GRAHAM Wallace, the Rangers chief executive, hasn't been doing much in the way of public speaking engagements of late.

When the plea went out for season ticket renewals, an issue so thorny that it has the potential to leave terrible scars on an already disfigured club, it was Lee McCulloch who was pushed, somewhat unfairly, in front of the media and forced into confessing he was under orders not to talk about Dave King's plan to use that particular revenue stream as leverage in the ongoing battle for control of Ibrox.

Wallace was not available for interview that afternoon. Requests from the Union of Fans supporters' collective to be honoured with an "amicable" meeting and establish whether or not he is working with the promise of a generous bonus appear to have been bodyswerved in similar fashion.

Loading article content

He has been terribly busy, after all, piecing together his now- infamous 120-day business review. So busy, in fact, that we will be looking at 127 days having passed before its findings are eventually published on Friday.

To suggest the Rangers-supporting man in the street is salivating over its contents is possibly a little misleading.

Frothing at the mouth, in some cases, is more accurate, considering there will only be three days left in which to cancel for those whose season books are in line to be paid in instalments through the process of auto-renewal.

Manager Ally McCoist insists he has not been treated to a sneak preview of the contents of Wallace's report. However, he already appears to be on a different page from the man he will, ultimately, have to sit down with in working out his budget for the challenges of next season.

Wallace emerged into the sunlight earlier this week, you see, to conduct an interview in the safe embrace of the club's in-house internet TV channel.

Providing what was essentially a PR piece promoting a new, three-year shirt sponsorship deal with online gambling company, he stated that particular agreement was tangible proof the club are "planning for the Championship with with one eye very firmly on the seasons beyond that."

Whatever information he is privy to, it hasn't filtered down to the manager's office. McCoist may yet get the most pleasant of surprises when he reaches the forward planning' section of the business review, but, in an admission likely to increase exasperation levels within the fanbase, he believes he is already in a situation where he can think about nothing more ambitious than simply trying to get his much-maligned team through the SPFL Championship campaign unscathed.

"Circumstances are dictating that we can't get moving yet," said McCoist. "We'll be ready to go, but my gut feeling is that it looks as though we'll just have to try to get a team to win the league next year.

"That is, obviously, the main thing, but what I mean is that it doesn't look as though we'll be able to plan longer-term.

"I don't know how many players we'll need to win the Championship, but we need to strengthen in certain areas, particularly in defence and up front."

Wallace, when revealing his blueprint for the future, could certainly do with generating some positive PR for an Ibrox board that can best be described as under-fire.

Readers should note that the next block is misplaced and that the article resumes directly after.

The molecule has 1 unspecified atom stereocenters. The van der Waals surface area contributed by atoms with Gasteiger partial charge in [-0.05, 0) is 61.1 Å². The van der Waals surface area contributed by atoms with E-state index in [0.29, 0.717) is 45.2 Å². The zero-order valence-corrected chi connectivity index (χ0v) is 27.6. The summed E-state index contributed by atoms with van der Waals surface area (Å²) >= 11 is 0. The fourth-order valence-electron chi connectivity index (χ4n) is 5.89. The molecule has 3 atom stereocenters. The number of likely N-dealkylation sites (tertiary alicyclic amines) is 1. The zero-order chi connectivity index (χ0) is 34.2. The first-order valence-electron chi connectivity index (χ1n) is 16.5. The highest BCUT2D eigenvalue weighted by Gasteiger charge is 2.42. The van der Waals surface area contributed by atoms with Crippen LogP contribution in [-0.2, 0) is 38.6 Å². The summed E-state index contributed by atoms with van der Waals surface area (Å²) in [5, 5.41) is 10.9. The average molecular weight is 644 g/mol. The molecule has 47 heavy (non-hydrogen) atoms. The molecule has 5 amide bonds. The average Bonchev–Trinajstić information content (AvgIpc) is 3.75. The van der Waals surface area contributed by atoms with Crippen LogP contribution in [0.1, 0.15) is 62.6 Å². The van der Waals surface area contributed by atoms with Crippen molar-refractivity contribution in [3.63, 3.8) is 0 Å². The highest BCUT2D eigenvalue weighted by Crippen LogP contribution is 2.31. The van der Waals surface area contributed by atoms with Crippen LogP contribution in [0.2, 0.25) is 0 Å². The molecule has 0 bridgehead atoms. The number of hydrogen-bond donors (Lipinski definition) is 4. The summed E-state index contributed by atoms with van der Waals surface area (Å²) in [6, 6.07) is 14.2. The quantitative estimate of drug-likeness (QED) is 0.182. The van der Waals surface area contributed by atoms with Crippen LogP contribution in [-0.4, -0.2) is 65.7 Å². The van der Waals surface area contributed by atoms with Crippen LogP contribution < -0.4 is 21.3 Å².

King, a former director of Rangers, has certainly scored the majority of the early points in this contest for the confidence of the faithful with a flurry of headline-grabbing press releases, the capture of the iconic Richard Gough as a trustee for the bank account intended to safeguard season ticket funds and hard-hitting interviews.

McCoist took a vow of silence on the matter some weeks ago and has, wisely, maintained his position.

He does, however, expect the publication of the business review to mark some kind of turning point.

"I have no doubt that will be the case," he said.

"I've got meetings arranged with Graham and I'd expect everyone to be in a better, clearer place after that with what can be done, should be done and will be done in the immediate future.

"I certainly haven't had any sneak previews.

"I hope the summer will be busy, though. Having the players, staff and pre-season plans sorted would be a big bonus for us because we're nowhere near that right now."

WITH Hearts close to emerging from administration with what appears a solid, supporter-backed plan for the longer-term, it must be tempting for many Rangers followers to wonder what might have been had they been able to create a vehicle aimed at taking over their club and get involved in the bidding process that eventually saw the Charles Green-led Sevco consortium take over.

"I don't know if our fans missed a trick," said McCoist.

"At the time, a lot of people such as The Blue Knights made noises. Whether they regret not taking the big step and see it as a missed opportunity, you'd have to ask them.

"However, Hearts look like they'll come through it in a far better shape than we did. I would see them as a serious threat in the Championship next season."

McCoist insists he is still identifying signing targets from across the globe to make sure the Tynecastle club don't pip his side to the one automatic promotion place. However, he claims he is not planning, at the moment, to travel to the World Cup finals in Brazil in search of fresh talent.

"I'll watch it and I haven't totally ruled out going, but I need to spend time with the family," he said.

Time will tell whether Wallace's pet project will give him reason for a more personal review of his intentions.